A pile of books
Book Review Personal

My Top 5 books of 2021


What a year! Besides finishing my PhD and starting this blog, I read a lot. This last years post is dedicated to the top 5 books I read this year. They are not necessarily from 2021, but I read them in 2021. I did some reviews of them this year, but not for all. Where I can, I will link also to the review.

Before I go, let me wish you a great 2022! I hope I can find the time to continue this blog. See you next year!

5. The Subtle Art of not Giving a F*ck

This book is short and poignant. Mark Manson tells the theory of how to utilise Stocism or Buddhism to not care too much about the things we do in life. We are all getting told that we are special and according to the author, this is simply not true. By letting go of these notions, we truly can become more ourselves.

Read my full review here.

4. The Brutish Museums

Dan Hicks has written a fantastic book about the sacking and looting of the Benin Bronzes, that are now displayed in museums around the world. It is not only about the Benin bronzes though, as the book tackles a much wider debate on modern-day museums, repatriation and the general way we treat the heritage of other countries.

Read my full review here.

3. Playing with the Past

Matthew Kapell and Andrew Elliott have composed a great volume about historical gaming and how video games tie into history telling. Articles cover cultural identity, authenticity or remembrance. With countless examples, the authors of this volume describe how video games shape our understanding of the past and create another level of authenticity.

You’ll find the book on Bloomsbury Publishing.

2. The Railway Journey: The Industrialization and Perception of Time and Space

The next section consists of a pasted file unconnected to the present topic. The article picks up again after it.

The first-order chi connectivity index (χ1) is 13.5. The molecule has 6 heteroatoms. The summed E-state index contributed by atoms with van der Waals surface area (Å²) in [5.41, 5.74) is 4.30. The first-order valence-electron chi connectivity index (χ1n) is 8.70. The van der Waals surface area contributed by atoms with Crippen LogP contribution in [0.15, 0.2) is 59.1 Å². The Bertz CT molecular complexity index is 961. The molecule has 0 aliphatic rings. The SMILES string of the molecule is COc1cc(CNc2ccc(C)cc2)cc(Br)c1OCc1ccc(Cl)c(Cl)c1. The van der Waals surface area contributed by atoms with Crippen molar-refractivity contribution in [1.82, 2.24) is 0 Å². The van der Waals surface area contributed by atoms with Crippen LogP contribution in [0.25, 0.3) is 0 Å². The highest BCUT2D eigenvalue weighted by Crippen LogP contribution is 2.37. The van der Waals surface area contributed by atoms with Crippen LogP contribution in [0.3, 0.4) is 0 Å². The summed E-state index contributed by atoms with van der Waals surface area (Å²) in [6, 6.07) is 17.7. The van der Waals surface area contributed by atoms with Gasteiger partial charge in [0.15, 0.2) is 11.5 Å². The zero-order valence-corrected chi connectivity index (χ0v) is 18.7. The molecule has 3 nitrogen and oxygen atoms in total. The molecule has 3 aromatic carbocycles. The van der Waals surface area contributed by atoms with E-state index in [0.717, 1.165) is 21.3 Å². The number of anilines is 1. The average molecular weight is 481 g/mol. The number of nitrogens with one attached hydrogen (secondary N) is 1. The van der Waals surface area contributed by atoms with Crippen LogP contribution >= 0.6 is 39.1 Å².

This book was not what I expected. I read it for my PhD, because my supervisor recommended it for me. I was expecting some boring facts about railways. But no! It was one of the most interesting books I have read so far. It describes the changes that were taking place socially and culturally during the Industrial Revolution with the example of the railway journey. This is my secret tip for everyone!

You’ll find the book on University of California Press

1. Why those who shovel are silent

This was my favourite this year. Allison Mickel describes how modern-day archaeology is behaving on excavations in West Asia and how different approaches result in different participation of the local communities. She more or less describes one bad and one good example and how locals are involved in the process or not. This is a book, that I basically wanted to write at some point in my life, but Allison Mickel has done a far greater job than I ever could have done.

Read my full review here.



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Sebastian Hageneuer

Hi! My name is Sebastian. I am an archaeologist, a university lecturer, freelancer, guitarist, and father. You could say I am quiet busy, so I learned to manage my time and energy to build good habits and still have space for myself and my family. Sounds difficult? Read here how I do it. Every Friday.

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